NTSB Identification: CHI05LA012.
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Accident occurred Wednesday, October 20, 2004 in Ashley, ND
Probable Cause Approval Date: 10/27/2005
Aircraft: Cessna 150M, registration: N63439
Injuries: 1 Fatal.
NTSB investigators may not have traveled in support of this investigation and used data provided by various sources to prepare this aircraft accident report.
The airplane was destroyed on impact with terrain and a post impact fire occurred. Night marginal visual meteorological conditions to instrument meteorological conditions prevailed in the area at the time of the accident. A lineman at the departure airport stated, "The pilot said he was looking forward to a pheasant hunt in North Dakota. ... He asked to have his plane, N63439, topped off with 100LL. He also purchased 2 quarts of 15/50 oil and a Twin Cities sectional. While waiting for the fuel the pilot sat at the DTN weather computer. When the pilot came back to the counter he expressed concern with the weather, 'It's a little down between here and there.'" The sheriff was a first responder and observed a small fire burning in the wreckage. The sheriff's report stated, "When I approached the area of the wreckage I observed several pieces of metal that were twisted and broken. There was a burn area of approximately 60-80 feet in diameter. Scattered all throughout the crash site were 12 gauge shot shells. I observed a small section of tail that confirmed that this was, in fact an airplane that appeared to have been blue and white in color. The main section of wreckage was on the east edge of the debris field. The wreckage was such that it was impossible to find an identification number or "N" number." Photographs reveal that the fuselage was consumed by fire. Both wing's leading edges were crushed rearward. The engine and propeller were impacted in terrain. The airplane's data plate was found. The pilot was not instrument rated.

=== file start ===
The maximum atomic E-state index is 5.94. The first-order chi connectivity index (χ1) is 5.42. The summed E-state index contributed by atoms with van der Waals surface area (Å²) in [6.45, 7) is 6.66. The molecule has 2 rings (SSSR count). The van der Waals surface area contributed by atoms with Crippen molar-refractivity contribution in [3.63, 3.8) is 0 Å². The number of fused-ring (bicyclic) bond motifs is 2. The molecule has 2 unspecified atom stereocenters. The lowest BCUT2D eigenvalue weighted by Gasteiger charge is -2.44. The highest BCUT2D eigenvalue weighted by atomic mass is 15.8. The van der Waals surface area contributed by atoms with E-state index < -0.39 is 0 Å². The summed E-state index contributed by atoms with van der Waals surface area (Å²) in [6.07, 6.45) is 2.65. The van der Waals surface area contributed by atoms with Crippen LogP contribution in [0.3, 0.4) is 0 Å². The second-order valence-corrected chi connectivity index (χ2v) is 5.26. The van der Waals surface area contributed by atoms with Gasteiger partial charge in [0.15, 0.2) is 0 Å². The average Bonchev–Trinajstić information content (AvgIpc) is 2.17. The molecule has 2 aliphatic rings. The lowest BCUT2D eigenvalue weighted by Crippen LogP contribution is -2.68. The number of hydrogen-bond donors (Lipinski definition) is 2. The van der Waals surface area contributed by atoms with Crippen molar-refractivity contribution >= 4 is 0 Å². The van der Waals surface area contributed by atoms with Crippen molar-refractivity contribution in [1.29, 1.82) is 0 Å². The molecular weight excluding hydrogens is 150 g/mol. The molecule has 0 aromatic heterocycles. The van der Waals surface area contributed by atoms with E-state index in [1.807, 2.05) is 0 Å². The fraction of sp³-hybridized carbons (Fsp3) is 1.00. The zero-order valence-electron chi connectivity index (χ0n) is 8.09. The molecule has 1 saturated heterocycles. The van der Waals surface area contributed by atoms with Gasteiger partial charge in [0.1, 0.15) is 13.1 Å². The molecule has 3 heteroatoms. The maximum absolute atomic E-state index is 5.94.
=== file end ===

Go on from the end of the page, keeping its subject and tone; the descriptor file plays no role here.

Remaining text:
The National Transportation Safety Board determines the probable cause(s) of this accident to be: The non-instrument rated pilot's continued flight into known adverse weather conditions and his not maintaining aircraft control during cruise flight. Factors present were the night condition and low ceilings. Full narrative available
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